The three to six months before your surgery are very important ones. You’ll have pre-admission tests and screenings through your surgeon’s office, but you’ll also be mentally and physically preparing for your procedure on your own. The steps you take will help you have the best experience possible during and after surgery, and create healthier habits for life.
Smoking and using tobacco and nicotine products have been shown to greatly increase the risk of complications during and after bariatric surgery. And, if you don’t smoke, don’t start.
Alcohol is high in calories. After your procedure, your body will process it differently and the intoxicating effects can greatly increase. After surgery, just one drink (defined as a 12-ounce beer, five-ounce glass of wine, or two ounces of hard liquor) could impair your ability to drive. You may be able to consume alcohol in moderation after your weight has stabilized, but it is better for your health to cut it out completely.
Aim to drink 64 ounces of water every day and limit other beverages. Eliminate caffeinated, sweetened, and carbonated drinks. You will need to stop drinking liquids with meals and not drink half an hour before and after eating.
Even if you aren’t physically active because of your weight, it’s important to start exercising now. Begin slowly with a plan that fits your physical abilities and do it consistently. As you lose weight, it will be easier to increase the intensity and amount of exercise you can do.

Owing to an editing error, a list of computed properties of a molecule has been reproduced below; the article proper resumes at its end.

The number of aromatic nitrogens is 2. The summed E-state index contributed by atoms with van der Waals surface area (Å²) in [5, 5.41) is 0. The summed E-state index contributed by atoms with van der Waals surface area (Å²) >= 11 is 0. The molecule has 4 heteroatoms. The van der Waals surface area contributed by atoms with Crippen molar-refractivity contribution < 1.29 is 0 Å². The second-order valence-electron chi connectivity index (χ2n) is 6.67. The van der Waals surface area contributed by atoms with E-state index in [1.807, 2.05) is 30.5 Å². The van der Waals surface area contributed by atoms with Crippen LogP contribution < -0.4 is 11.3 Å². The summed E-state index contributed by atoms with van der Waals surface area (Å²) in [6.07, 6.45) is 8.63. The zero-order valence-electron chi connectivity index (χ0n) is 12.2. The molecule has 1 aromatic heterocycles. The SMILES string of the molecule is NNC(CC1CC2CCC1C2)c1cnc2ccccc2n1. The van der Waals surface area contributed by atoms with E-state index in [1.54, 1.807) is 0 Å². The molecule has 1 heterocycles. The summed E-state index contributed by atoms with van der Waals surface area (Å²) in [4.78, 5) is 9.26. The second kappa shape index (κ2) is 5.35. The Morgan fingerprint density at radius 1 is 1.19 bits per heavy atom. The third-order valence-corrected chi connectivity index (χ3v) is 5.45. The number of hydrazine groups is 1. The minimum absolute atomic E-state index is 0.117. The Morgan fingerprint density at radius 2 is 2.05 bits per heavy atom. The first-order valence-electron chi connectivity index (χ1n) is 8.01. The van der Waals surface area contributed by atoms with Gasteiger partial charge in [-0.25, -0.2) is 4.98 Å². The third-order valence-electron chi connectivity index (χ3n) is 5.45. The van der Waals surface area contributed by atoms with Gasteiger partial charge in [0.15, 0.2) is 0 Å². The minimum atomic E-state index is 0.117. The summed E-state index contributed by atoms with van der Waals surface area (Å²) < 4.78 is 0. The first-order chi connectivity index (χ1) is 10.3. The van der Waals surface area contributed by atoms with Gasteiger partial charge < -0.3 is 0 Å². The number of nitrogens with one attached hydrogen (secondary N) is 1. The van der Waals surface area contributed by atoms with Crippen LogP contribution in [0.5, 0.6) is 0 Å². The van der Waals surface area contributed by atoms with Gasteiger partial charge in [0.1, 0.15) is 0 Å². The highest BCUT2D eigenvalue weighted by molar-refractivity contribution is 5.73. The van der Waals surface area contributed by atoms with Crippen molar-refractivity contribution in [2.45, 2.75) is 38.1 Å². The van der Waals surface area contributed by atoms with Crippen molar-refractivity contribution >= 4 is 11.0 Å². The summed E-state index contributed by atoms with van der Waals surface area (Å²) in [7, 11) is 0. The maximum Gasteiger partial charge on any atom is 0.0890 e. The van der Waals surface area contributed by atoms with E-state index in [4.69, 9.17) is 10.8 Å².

Preoperative weight loss helps minimize complications by shrinking the liver and making it easier for your surgeon to access the surgical area. An enlarged liver can cause your surgery to be postponed.
Start thinking about food as fuel for your new healthier lifestyle. Focus on enjoying healthy food and not eating while doing other activities like watching television or using a computer. Avoid emotional eating when you’re angry or upset.
You’ll be in the hospital for one to three days, depending on your procedure and your recovery. The week before surgery, make sure you’re ready for your in-home recovery: Fill all prescriptions, have vitamin and nutritional supplements and post-op food and drinks ready, and arrange for rides to and from the hospital.
The day before your surgery, pack a bag with the personal items you’ll need at the hospital, including clothing, glasses, reading materials, and medications. Include insurance documents and any educational materials your surgeon gave you. Be sure you leave valuables at home.
After you’re released from the hospital, you should be able to take care of needs like personal hygiene, but you will need help with tasks like driving, lifting, and taking care of children and pets. In the weeks following surgery, your focus should be on resting and healing.
As individual surgery experience results vary, the information above is intended to be general in nature. Your surgeon will provide specific instructions and guidance for your own procedure.